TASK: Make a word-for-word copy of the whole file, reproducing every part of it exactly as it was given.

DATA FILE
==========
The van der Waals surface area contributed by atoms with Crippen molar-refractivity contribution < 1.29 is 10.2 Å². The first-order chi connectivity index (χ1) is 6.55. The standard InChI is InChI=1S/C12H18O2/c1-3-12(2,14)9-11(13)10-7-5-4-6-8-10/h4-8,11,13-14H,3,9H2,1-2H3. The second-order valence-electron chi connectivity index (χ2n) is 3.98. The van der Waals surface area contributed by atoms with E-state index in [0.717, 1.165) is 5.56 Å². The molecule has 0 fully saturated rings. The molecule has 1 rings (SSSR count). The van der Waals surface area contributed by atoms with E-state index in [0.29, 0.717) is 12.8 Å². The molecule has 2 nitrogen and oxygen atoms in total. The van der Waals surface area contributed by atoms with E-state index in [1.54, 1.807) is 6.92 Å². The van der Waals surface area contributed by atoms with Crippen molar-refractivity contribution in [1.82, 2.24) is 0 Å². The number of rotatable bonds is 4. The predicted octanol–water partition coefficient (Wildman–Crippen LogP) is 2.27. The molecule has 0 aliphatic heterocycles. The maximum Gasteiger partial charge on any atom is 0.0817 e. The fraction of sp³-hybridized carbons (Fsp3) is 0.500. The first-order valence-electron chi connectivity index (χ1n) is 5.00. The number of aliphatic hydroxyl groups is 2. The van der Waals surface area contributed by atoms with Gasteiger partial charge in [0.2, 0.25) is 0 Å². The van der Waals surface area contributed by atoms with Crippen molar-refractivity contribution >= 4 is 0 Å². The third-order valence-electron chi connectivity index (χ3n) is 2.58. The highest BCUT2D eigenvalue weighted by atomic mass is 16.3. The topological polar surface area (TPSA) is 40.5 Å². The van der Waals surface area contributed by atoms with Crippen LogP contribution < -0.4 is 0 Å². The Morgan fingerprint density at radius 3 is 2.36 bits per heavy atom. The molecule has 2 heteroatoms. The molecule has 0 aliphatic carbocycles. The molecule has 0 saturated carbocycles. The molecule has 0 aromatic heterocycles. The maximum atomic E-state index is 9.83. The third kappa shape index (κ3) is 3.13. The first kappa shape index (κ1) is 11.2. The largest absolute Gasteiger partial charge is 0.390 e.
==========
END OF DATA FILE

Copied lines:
The van der Waals surface area contributed by atoms with Crippen molar-refractivity contribution < 1.29 is 10.2 Å². The first-order chi connectivity index (χ1) is 6.55. The standard InChI is InChI=1S/C12H18O2/c1-3-12(2,14)9-11(13)10-7-5-4-6-8-10/h4-8,11,13-14H,3,9H2,1-2H3. The second-order valence-electron chi connectivity index (χ2n) is 3.98. The van der Waals surface area contributed by atoms with E-state index in [0.717, 1.165) is 5.56 Å². The molecule has 0 fully saturated rings. The molecule has 1 rings (SSSR count). The van der Waals surface area contributed by atoms with E-state index in [0.29, 0.717) is 12.8 Å². The molecule has 2 nitrogen and oxygen atoms in total. The van der Waals surface area contributed by atoms with E-state index in [1.54, 1.807) is 6.92 Å². The van der Waals surface area contributed by atoms with Crippen molar-refractivity contribution in [1.82, 2.24) is 0 Å². The number of rotatable bonds is 4. The predicted octanol–water partition coefficient (Wildman–Crippen LogP) is 2.27. The molecule has 0 aliphatic heterocycles. The maximum Gasteiger partial charge on any atom is 0.0817 e. The fraction of sp³-hybridized carbons (Fsp3) is 0.500. The first-order valence-electron chi connectivity index (χ1n) is 5.00. The number of aliphatic hydroxyl groups is 2. The van der Waals surface area contributed by atoms with Gasteiger partial charge in [0.2, 0.25) is 0 Å². The van der Waals surface area contributed by atoms with Crippen molar-refractivity contribution >= 4 is 0 Å². The third-order valence-electron chi connectivity index (χ3n) is 2.58. The highest BCUT2D eigenvalue weighted by atomic mass is 16.3. The topological polar surface area (TPSA) is 40.5 Å². The van der Waals surface area contributed by atoms with Crippen LogP contribution < -0.4 is 0 Å². The Morgan fingerprint density at radius 3 is 2.36 bits per heavy atom. The molecule has 2 heteroatoms. The molecule has 0 aliphatic carbocycles. The molecule has 0 saturated carbocycles. The molecule has 0 aromatic heterocycles. The maximum atomic E-state index is 9.83. The third kappa shape index (κ3) is 3.13. The first kappa shape index (κ1) is 11.2. The largest absolute Gasteiger partial charge is 0.390 e.